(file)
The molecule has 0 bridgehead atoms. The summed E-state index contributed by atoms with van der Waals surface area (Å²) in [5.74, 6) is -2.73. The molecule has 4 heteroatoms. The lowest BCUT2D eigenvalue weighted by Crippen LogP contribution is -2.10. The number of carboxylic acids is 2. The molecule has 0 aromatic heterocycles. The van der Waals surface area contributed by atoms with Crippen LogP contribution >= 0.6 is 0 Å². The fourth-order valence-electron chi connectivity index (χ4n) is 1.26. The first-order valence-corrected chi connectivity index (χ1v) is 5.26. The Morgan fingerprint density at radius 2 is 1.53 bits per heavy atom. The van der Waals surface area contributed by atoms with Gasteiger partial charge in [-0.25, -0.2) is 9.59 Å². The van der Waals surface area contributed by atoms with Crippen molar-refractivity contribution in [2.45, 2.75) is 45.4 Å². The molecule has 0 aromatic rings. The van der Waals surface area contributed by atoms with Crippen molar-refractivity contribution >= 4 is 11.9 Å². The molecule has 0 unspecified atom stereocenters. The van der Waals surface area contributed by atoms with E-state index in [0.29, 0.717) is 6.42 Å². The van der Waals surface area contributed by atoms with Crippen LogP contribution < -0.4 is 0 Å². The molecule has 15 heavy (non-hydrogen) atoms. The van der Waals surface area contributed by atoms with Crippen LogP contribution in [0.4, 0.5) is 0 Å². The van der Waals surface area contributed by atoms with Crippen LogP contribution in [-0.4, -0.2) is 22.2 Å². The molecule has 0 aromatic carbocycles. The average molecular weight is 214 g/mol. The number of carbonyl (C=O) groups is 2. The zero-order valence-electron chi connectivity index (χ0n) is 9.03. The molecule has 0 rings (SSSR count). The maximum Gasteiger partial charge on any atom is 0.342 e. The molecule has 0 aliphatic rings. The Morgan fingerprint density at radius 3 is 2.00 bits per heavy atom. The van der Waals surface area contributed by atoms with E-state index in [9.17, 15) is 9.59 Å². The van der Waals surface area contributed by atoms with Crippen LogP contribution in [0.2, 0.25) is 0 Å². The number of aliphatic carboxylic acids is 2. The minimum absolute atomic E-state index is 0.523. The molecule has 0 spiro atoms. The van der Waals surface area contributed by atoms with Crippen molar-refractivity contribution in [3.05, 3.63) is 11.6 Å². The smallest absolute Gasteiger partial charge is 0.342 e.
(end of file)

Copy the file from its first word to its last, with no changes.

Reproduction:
The molecule has 0 bridgehead atoms. The summed E-state index contributed by atoms with van der Waals surface area (Å²) in [5.74, 6) is -2.73. The molecule has 4 heteroatoms. The lowest BCUT2D eigenvalue weighted by Crippen LogP contribution is -2.10. The number of carboxylic acids is 2. The molecule has 0 aromatic heterocycles. The van der Waals surface area contributed by atoms with Crippen LogP contribution >= 0.6 is 0 Å². The fourth-order valence-electron chi connectivity index (χ4n) is 1.26. The first-order valence-corrected chi connectivity index (χ1v) is 5.26. The Morgan fingerprint density at radius 2 is 1.53 bits per heavy atom. The van der Waals surface area contributed by atoms with Gasteiger partial charge in [-0.25, -0.2) is 9.59 Å². The van der Waals surface area contributed by atoms with Crippen molar-refractivity contribution in [2.45, 2.75) is 45.4 Å². The molecule has 0 aromatic rings. The van der Waals surface area contributed by atoms with Crippen molar-refractivity contribution >= 4 is 11.9 Å². The molecule has 0 unspecified atom stereocenters. The van der Waals surface area contributed by atoms with E-state index in [0.29, 0.717) is 6.42 Å². The van der Waals surface area contributed by atoms with Crippen LogP contribution < -0.4 is 0 Å². The molecule has 15 heavy (non-hydrogen) atoms. The van der Waals surface area contributed by atoms with Crippen LogP contribution in [0.4, 0.5) is 0 Å². The van der Waals surface area contributed by atoms with Crippen LogP contribution in [-0.4, -0.2) is 22.2 Å². The molecule has 0 aromatic carbocycles. The average molecular weight is 214 g/mol. The number of carbonyl (C=O) groups is 2. The zero-order valence-electron chi connectivity index (χ0n) is 9.03. The molecule has 0 rings (SSSR count). The maximum Gasteiger partial charge on any atom is 0.342 e. The molecule has 0 aliphatic rings. The Morgan fingerprint density at radius 3 is 2.00 bits per heavy atom. The van der Waals surface area contributed by atoms with E-state index in [9.17, 15) is 9.59 Å². The van der Waals surface area contributed by atoms with Crippen LogP contribution in [0.2, 0.25) is 0 Å². The number of aliphatic carboxylic acids is 2. The minimum absolute atomic E-state index is 0.523. The molecule has 0 spiro atoms. The van der Waals surface area contributed by atoms with Crippen molar-refractivity contribution in [3.05, 3.63) is 11.6 Å². The smallest absolute Gasteiger partial charge is 0.342 e.